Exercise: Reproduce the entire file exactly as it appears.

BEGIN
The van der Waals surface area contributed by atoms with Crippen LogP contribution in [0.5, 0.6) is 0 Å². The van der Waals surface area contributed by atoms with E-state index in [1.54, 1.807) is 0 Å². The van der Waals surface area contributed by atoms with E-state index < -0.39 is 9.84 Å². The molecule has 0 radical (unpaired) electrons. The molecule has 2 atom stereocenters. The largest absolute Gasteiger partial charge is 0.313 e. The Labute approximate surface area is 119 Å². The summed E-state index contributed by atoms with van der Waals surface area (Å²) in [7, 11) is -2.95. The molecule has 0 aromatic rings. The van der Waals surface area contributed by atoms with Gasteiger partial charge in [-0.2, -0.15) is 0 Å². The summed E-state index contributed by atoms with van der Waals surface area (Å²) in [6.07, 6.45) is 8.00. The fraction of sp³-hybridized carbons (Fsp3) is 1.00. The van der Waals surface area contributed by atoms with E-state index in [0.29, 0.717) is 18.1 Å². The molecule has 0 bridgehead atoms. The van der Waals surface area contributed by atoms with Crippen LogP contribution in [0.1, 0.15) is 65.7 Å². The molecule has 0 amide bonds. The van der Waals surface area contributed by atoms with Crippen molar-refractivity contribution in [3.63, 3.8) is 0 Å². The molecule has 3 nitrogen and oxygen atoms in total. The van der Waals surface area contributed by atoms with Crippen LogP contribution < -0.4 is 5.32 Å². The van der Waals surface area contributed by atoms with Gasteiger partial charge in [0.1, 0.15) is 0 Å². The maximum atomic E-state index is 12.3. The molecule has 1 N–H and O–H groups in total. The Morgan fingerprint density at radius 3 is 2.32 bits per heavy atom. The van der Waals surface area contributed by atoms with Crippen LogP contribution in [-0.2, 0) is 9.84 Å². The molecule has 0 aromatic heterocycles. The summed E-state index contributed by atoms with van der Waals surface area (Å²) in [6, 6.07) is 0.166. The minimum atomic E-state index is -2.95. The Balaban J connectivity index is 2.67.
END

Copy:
The van der Waals surface area contributed by atoms with Crippen LogP contribution in [0.5, 0.6) is 0 Å². The van der Waals surface area contributed by atoms with E-state index in [1.54, 1.807) is 0 Å². The van der Waals surface area contributed by atoms with E-state index < -0.39 is 9.84 Å². The molecule has 0 radical (unpaired) electrons. The molecule has 2 atom stereocenters. The largest absolute Gasteiger partial charge is 0.313 e. The Labute approximate surface area is 119 Å². The summed E-state index contributed by atoms with van der Waals surface area (Å²) in [7, 11) is -2.95. The molecule has 0 aromatic rings. The van der Waals surface area contributed by atoms with Gasteiger partial charge in [-0.2, -0.15) is 0 Å². The summed E-state index contributed by atoms with van der Waals surface area (Å²) in [6.07, 6.45) is 8.00. The fraction of sp³-hybridized carbons (Fsp3) is 1.00. The van der Waals surface area contributed by atoms with E-state index in [0.29, 0.717) is 18.1 Å². The molecule has 0 bridgehead atoms. The van der Waals surface area contributed by atoms with Crippen LogP contribution in [0.1, 0.15) is 65.7 Å². The molecule has 0 amide bonds. The van der Waals surface area contributed by atoms with Crippen molar-refractivity contribution in [3.63, 3.8) is 0 Å². The molecule has 3 nitrogen and oxygen atoms in total. The van der Waals surface area contributed by atoms with Crippen LogP contribution < -0.4 is 5.32 Å². The van der Waals surface area contributed by atoms with Gasteiger partial charge in [0.1, 0.15) is 0 Å². The maximum atomic E-state index is 12.3. The molecule has 1 N–H and O–H groups in total. The Morgan fingerprint density at radius 3 is 2.32 bits per heavy atom. The van der Waals surface area contributed by atoms with Crippen LogP contribution in [-0.2, 0) is 9.84 Å². The molecule has 0 aromatic heterocycles. The summed E-state index contributed by atoms with van der Waals surface area (Å²) in [6, 6.07) is 0.166. The minimum atomic E-state index is -2.95. The Balaban J connectivity index is 2.67.